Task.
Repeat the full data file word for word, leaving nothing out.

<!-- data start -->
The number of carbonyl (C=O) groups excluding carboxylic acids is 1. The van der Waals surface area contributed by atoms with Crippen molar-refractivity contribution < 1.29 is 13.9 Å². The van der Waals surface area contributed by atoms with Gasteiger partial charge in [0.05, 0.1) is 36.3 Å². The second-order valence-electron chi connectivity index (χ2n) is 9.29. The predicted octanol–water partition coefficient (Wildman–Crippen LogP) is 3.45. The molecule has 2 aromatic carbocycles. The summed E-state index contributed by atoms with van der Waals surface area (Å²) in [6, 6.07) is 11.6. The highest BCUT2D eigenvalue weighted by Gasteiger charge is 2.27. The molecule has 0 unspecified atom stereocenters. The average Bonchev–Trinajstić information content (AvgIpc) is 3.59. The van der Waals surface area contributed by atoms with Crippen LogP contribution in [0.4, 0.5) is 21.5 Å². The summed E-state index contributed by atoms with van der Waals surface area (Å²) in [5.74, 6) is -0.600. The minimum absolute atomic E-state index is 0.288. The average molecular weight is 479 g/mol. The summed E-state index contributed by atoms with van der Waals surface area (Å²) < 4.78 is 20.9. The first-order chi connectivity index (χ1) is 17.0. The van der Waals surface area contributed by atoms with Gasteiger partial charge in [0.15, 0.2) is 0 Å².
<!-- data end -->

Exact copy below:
The number of carbonyl (C=O) groups excluding carboxylic acids is 1. The van der Waals surface area contributed by atoms with Crippen molar-refractivity contribution < 1.29 is 13.9 Å². The van der Waals surface area contributed by atoms with Gasteiger partial charge in [0.05, 0.1) is 36.3 Å². The second-order valence-electron chi connectivity index (χ2n) is 9.29. The predicted octanol–water partition coefficient (Wildman–Crippen LogP) is 3.45. The molecule has 2 aromatic carbocycles. The summed E-state index contributed by atoms with van der Waals surface area (Å²) in [6, 6.07) is 11.6. The highest BCUT2D eigenvalue weighted by Gasteiger charge is 2.27. The molecule has 0 unspecified atom stereocenters. The average Bonchev–Trinajstić information content (AvgIpc) is 3.59. The van der Waals surface area contributed by atoms with Crippen LogP contribution in [0.4, 0.5) is 21.5 Å². The summed E-state index contributed by atoms with van der Waals surface area (Å²) in [5.74, 6) is -0.600. The minimum absolute atomic E-state index is 0.288. The average molecular weight is 479 g/mol. The summed E-state index contributed by atoms with van der Waals surface area (Å²) < 4.78 is 20.9. The first-order chi connectivity index (χ1) is 17.0. The van der Waals surface area contributed by atoms with Gasteiger partial charge in [0.15, 0.2) is 0 Å².